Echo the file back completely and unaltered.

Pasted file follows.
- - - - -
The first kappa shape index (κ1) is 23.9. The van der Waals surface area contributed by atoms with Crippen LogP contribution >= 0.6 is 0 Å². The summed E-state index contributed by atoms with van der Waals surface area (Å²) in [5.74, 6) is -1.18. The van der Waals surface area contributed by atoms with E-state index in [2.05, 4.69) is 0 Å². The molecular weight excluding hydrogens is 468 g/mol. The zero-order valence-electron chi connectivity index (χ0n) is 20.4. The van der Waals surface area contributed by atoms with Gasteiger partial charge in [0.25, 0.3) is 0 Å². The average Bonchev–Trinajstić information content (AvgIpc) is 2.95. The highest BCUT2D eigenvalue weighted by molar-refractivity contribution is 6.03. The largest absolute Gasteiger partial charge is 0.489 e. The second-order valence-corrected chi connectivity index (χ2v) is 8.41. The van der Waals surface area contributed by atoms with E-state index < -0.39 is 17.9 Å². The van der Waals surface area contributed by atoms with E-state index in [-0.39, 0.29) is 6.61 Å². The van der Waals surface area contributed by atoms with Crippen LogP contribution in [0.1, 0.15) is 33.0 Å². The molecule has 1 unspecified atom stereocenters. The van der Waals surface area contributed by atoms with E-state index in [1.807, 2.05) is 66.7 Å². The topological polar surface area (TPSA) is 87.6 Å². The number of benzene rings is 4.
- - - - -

The first kappa shape index (κ1) is 23.9. The van der Waals surface area contributed by atoms with Crippen LogP contribution >= 0.6 is 0 Å². The summed E-state index contributed by atoms with van der Waals surface area (Å²) in [5.74, 6) is -1.18. The van der Waals surface area contributed by atoms with E-state index in [2.05, 4.69) is 0 Å². The molecular weight excluding hydrogens is 468 g/mol. The zero-order valence-electron chi connectivity index (χ0n) is 20.4. The van der Waals surface area contributed by atoms with Gasteiger partial charge in [0.25, 0.3) is 0 Å². The average Bonchev–Trinajstić information content (AvgIpc) is 2.95. The highest BCUT2D eigenvalue weighted by molar-refractivity contribution is 6.03. The largest absolute Gasteiger partial charge is 0.489 e. The second-order valence-corrected chi connectivity index (χ2v) is 8.41. The van der Waals surface area contributed by atoms with E-state index < -0.39 is 17.9 Å². The van der Waals surface area contributed by atoms with E-state index in [-0.39, 0.29) is 6.61 Å². The van der Waals surface area contributed by atoms with Crippen LogP contribution in [0.1, 0.15) is 33.0 Å². The molecule has 1 unspecified atom stereocenters. The van der Waals surface area contributed by atoms with E-state index in [1.807, 2.05) is 66.7 Å². The topological polar surface area (TPSA) is 87.6 Å². The number of benzene rings is 4.